Easter is not about bunnies, chocolate eggs, egg hunts, and all of that other mess.  And Easter is not about Celebrating the death of Christ.  See much like Christmas is a pagan holiday, Easter is too.  Now many of you might be screaming heresy right about now, but hear me out.  First of all, Jesus was never born on December 25.  Really.  Honestly.  He was probably born in the summer or late fall.  It took the wise men months to get to Jesus.  It’s not like they were down the street chillin outside waiting for Jesus to be born.  It took a while.  Secondly, the reason we celebrate Christmas on the 25th of December is because man made up that date and said, “We’ll have it on this day.”   But that’s neither here nor there.  The topic is Easter.  LOL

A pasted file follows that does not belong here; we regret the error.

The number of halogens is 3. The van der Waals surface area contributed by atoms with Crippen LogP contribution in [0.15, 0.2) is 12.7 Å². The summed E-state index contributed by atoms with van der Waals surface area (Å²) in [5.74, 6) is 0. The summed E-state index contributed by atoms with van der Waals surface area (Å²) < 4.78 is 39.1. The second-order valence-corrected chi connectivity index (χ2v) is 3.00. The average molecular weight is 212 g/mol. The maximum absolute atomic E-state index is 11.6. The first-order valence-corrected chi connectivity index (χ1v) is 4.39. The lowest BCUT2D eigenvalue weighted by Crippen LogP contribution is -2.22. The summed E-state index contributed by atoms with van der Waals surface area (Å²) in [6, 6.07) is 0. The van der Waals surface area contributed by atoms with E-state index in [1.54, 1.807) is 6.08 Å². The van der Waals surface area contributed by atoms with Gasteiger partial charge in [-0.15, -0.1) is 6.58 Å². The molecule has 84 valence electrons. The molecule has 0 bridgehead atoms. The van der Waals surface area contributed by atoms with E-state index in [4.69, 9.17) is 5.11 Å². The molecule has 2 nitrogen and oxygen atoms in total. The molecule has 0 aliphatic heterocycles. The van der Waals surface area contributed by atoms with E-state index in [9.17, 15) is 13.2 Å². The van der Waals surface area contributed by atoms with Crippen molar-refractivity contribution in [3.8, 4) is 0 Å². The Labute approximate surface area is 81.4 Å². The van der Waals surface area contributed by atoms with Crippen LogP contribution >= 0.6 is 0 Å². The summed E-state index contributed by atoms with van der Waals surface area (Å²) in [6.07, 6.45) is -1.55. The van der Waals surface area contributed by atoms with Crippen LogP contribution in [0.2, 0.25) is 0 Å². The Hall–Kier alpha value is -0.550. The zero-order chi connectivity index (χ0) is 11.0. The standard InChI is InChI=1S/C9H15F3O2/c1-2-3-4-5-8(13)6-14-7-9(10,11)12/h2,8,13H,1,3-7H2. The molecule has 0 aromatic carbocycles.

Easter is a man made holiday.  If you remember, Jesus was a Jew.  Jews celebrated what?  If you said, Easter  you are wrong.  Jews celebrated the Passover.  That’s right.  The passover.  The Passover was their ancient tradition where in the Old Testament they would sprinkle blood over the sill of the door and death would “pass-over” their house, saving them for another  year.

The week of Jesus’ death was not Easter week.  It was Passover week.  The Friday of Passover is called the Day of Preparation.  It was a day that they made preparations for the Sabbath on Saturday.  According to Jewish customs, they were  not allowed to do any type of work including but not limited to, taking more then 10 steps as to work, cook, etc.  Nothing.  They rested on their day of rest.   Unlike us nowadays, where we get up, and go to work and the church building on our day of rest.

Even though Christians are not Jewish and celebrate the Passover, the question is how come we don’t?  That is what Jesus celebrated.  Think now about Jesus’ resurrection.  He didn’t do the Christian thing of praying or teaching or anything like that.  He did the Jewish thing of going to go eat.  He went and found his buddies and went and had a BBQ.  So unspiritual.